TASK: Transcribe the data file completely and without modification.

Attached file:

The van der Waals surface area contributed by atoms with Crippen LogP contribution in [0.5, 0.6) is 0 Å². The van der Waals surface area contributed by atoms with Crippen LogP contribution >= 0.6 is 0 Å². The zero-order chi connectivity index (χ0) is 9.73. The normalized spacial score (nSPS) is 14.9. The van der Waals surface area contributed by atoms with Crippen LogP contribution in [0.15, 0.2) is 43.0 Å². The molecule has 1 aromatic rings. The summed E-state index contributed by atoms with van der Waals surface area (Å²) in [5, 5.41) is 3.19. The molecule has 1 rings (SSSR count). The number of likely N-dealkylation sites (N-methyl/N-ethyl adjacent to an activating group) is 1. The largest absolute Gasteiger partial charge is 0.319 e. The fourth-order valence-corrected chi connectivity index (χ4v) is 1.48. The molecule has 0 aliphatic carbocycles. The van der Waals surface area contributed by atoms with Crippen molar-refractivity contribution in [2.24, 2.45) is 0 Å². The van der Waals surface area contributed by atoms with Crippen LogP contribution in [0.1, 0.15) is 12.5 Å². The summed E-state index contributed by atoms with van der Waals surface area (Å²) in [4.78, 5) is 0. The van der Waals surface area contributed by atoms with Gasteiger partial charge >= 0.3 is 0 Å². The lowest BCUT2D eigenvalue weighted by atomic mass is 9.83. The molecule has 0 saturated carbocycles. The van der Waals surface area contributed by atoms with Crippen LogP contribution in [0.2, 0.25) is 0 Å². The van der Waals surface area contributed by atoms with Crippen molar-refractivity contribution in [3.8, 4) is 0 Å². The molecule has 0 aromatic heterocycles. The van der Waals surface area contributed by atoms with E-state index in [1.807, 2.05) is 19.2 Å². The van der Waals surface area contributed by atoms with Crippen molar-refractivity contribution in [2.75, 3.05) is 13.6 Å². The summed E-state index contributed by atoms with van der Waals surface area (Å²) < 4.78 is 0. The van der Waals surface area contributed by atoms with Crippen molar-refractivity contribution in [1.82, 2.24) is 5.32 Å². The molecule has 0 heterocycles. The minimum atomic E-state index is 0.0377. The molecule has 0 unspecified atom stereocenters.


The van der Waals surface area contributed by atoms with Crippen LogP contribution in [0.5, 0.6) is 0 Å². The van der Waals surface area contributed by atoms with Crippen LogP contribution >= 0.6 is 0 Å². The zero-order chi connectivity index (χ0) is 9.73. The normalized spacial score (nSPS) is 14.9. The van der Waals surface area contributed by atoms with Crippen LogP contribution in [0.15, 0.2) is 43.0 Å². The molecule has 1 aromatic rings. The summed E-state index contributed by atoms with van der Waals surface area (Å²) in [5, 5.41) is 3.19. The molecule has 1 rings (SSSR count). The number of likely N-dealkylation sites (N-methyl/N-ethyl adjacent to an activating group) is 1. The largest absolute Gasteiger partial charge is 0.319 e. The fourth-order valence-corrected chi connectivity index (χ4v) is 1.48. The molecule has 0 aliphatic carbocycles. The van der Waals surface area contributed by atoms with Crippen molar-refractivity contribution in [2.24, 2.45) is 0 Å². The van der Waals surface area contributed by atoms with Crippen LogP contribution in [0.1, 0.15) is 12.5 Å². The summed E-state index contributed by atoms with van der Waals surface area (Å²) in [4.78, 5) is 0. The van der Waals surface area contributed by atoms with Gasteiger partial charge >= 0.3 is 0 Å². The lowest BCUT2D eigenvalue weighted by atomic mass is 9.83. The molecule has 0 saturated carbocycles. The van der Waals surface area contributed by atoms with Crippen LogP contribution in [0.2, 0.25) is 0 Å². The van der Waals surface area contributed by atoms with Crippen molar-refractivity contribution in [3.8, 4) is 0 Å². The molecule has 0 aromatic heterocycles. The van der Waals surface area contributed by atoms with E-state index in [1.807, 2.05) is 19.2 Å². The van der Waals surface area contributed by atoms with Crippen molar-refractivity contribution in [2.75, 3.05) is 13.6 Å². The summed E-state index contributed by atoms with van der Waals surface area (Å²) < 4.78 is 0. The van der Waals surface area contributed by atoms with Crippen molar-refractivity contribution in [1.82, 2.24) is 5.32 Å². The molecule has 0 heterocycles. The minimum atomic E-state index is 0.0377. The molecule has 0 unspecified atom stereocenters.